Onto the sail, I started by lacing up the mizzen to the yard by tying each end off tight (the throat and peak) and then lacing the grommets in between with nylon cord that came with the sail. Pretty easy, but I'm sure it will need to be adjusted once I actually sail this thing.  Next, I tied off the tack and clew to the fore and aft ends of the boom.

For the mast I through bolted a Harken Carbo 29 cheek block to the aft side and ran Dynema line through it and tied it off to the mast traveler I made.  I tested it on our back deck by tying the mast to picnic table benches and hoisting the sail.
Amazingly, it didn't look terrible and despite me wondering how the yard would raise up above the mast, it did in fact do so.  Once you see it done, it makes total sense.  I added a cleat to the mizzen mast on the starboard side and moved onto the main mast.

The main was almost the same just bigger.  The only difference was that I used another Harken Carbo 29 cheek block through bolted to the aft end of the boom and a clam cleat just forward of that to make an easily adjustable outhaul.  Then I tied the tack to the forward end of the boom and ran a line from the clew through the outhaul block and made it fast in the clam cleat.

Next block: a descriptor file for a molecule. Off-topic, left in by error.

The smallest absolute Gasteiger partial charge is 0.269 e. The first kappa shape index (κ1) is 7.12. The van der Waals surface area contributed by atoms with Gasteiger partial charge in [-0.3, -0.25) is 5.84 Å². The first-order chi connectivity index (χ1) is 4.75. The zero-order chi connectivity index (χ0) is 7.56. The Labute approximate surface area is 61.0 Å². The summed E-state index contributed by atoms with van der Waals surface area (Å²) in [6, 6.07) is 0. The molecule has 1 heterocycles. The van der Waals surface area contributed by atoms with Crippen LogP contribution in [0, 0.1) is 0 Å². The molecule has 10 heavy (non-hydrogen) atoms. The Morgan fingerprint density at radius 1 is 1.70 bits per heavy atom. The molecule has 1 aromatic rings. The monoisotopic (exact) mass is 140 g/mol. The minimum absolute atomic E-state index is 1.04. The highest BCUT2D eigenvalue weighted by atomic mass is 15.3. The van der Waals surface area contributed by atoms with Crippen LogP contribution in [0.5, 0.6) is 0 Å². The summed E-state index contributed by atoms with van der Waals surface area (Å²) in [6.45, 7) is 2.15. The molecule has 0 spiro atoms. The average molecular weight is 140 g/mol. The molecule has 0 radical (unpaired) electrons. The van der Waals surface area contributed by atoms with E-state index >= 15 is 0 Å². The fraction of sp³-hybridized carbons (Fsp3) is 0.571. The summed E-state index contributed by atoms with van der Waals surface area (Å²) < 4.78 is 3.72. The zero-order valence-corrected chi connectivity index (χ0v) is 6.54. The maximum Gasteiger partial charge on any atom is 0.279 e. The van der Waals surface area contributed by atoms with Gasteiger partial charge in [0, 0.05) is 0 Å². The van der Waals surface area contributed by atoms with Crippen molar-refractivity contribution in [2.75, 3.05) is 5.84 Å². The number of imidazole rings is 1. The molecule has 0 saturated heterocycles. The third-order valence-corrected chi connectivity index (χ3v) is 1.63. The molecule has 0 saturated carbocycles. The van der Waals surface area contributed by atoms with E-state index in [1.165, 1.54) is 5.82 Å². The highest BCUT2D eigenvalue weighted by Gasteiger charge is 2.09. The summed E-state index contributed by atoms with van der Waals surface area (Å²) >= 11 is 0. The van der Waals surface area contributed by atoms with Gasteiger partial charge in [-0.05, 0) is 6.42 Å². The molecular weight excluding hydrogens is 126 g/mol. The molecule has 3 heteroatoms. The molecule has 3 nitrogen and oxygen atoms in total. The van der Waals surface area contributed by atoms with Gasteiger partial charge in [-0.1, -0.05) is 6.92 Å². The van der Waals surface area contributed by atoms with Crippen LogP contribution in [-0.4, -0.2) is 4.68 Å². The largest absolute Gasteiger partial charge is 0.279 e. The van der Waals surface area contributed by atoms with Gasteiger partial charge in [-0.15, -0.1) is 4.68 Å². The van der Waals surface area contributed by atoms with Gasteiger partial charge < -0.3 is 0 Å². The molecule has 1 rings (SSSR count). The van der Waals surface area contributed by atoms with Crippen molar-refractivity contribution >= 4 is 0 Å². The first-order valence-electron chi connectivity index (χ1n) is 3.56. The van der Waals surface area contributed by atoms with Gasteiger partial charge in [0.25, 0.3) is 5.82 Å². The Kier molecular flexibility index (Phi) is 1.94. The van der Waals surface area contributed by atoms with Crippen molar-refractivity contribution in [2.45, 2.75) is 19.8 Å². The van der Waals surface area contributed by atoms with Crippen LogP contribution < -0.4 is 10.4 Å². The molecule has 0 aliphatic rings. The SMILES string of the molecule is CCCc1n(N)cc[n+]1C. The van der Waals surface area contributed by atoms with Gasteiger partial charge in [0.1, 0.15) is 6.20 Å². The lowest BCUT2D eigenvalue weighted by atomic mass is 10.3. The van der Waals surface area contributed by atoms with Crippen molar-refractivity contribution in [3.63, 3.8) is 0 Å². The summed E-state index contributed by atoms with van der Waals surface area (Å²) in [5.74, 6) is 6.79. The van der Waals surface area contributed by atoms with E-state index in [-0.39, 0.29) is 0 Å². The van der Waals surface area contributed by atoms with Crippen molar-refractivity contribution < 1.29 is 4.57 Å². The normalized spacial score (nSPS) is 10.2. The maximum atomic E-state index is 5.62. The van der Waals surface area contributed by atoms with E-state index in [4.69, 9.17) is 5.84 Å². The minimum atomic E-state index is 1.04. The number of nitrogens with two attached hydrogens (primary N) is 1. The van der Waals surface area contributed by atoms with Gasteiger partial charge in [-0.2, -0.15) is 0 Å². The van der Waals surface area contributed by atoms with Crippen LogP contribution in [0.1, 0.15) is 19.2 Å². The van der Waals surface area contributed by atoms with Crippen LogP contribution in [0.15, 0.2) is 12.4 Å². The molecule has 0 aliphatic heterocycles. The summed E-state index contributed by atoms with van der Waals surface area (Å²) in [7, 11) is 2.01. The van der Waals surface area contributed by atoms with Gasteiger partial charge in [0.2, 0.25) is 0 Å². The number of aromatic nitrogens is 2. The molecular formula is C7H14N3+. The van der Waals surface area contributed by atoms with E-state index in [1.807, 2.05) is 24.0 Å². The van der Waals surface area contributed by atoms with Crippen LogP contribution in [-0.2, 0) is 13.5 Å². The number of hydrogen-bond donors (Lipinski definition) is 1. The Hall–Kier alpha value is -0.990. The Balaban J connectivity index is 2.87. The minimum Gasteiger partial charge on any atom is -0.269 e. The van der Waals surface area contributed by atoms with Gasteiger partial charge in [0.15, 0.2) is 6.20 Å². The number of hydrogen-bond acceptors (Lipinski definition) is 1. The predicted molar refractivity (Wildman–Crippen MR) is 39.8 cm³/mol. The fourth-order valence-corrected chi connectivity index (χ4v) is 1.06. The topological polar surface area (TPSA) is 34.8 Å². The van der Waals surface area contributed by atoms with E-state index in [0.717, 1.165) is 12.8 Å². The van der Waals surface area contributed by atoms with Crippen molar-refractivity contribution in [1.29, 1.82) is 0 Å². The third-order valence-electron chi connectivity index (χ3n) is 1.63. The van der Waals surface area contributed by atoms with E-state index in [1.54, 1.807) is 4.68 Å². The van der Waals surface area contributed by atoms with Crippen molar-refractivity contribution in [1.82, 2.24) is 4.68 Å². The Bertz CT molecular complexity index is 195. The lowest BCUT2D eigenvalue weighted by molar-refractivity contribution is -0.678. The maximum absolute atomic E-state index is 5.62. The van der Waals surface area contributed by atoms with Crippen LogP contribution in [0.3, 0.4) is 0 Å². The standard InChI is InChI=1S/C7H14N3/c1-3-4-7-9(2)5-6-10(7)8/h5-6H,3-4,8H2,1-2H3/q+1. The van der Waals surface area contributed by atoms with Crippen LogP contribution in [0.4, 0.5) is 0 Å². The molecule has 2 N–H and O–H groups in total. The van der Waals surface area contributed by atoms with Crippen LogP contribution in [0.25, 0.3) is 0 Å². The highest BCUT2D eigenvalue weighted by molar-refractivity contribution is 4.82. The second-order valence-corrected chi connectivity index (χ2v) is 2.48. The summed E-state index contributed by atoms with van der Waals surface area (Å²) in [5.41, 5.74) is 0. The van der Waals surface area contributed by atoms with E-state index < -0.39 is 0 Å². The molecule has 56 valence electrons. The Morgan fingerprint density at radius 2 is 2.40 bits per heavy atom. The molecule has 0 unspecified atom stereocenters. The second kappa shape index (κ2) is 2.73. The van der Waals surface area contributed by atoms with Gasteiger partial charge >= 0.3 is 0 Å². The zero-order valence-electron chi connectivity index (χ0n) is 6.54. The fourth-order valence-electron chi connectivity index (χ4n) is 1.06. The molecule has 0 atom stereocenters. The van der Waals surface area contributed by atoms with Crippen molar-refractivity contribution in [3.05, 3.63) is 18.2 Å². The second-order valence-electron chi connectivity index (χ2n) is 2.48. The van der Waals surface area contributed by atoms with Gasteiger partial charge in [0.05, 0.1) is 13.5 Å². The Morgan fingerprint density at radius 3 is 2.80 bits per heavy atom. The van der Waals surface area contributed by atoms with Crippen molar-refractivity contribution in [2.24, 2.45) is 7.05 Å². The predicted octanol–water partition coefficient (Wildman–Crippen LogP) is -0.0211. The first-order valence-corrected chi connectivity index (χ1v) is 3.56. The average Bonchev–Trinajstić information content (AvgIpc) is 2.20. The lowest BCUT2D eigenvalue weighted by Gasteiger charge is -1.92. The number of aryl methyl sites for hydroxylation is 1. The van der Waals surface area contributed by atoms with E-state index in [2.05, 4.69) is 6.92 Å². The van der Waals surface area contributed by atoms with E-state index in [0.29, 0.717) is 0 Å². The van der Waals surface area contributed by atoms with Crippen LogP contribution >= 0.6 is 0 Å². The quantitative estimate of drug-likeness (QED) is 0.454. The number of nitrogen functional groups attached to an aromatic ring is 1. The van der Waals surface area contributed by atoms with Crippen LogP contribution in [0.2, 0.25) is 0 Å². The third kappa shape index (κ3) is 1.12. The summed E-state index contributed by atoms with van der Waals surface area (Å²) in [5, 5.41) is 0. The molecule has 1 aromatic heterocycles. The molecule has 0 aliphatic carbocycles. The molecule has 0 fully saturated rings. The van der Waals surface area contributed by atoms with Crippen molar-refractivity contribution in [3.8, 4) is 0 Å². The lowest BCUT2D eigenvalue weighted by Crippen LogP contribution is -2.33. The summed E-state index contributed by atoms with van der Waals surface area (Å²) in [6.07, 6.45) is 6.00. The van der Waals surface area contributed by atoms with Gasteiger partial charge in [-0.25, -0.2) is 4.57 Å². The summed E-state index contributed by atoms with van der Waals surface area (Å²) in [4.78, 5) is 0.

Finally, it was time to bring it all together.  I pulled the boat out of the shop and stepped both masts and raised the sails for a dry sail.  Again, I was amazed that it all worked and looked halfway decent. I showed some of the photos to Michael Storer (see above) who is an expert on balanced lug sails and he gave me a few pointers on what could be improved, but it wasn't a disaster.

I still have to rig the main sheet to the boom and setup the boomkin and sheet for the mizzen, but I've mounted the main sheet swivel base on the daggerboard trunk, so I'm pretty close to crossing this project off the list.

Tuesday, September 19, 2017


I'm still a bit hobbled with my new hip this week and I'm trying to take it easy so I took on a few less physically demanding tasks this week.  The leathering on the mast step I did the week before surgery was actually fairly fun so I was looking forward to working on the spar leathers to prevent chafing. The problem is that I have never done any stitching, let alone on thick leather.  Lucky for me though, the interwebs are full of tutorials and videos detailing every step of the process.

I started with the mizzen yard because it was the smallest and hopefully not too visible knowing that I'm never all that great on the first go round.  I figured that by the time I got to the main boom, my work would be acceptable.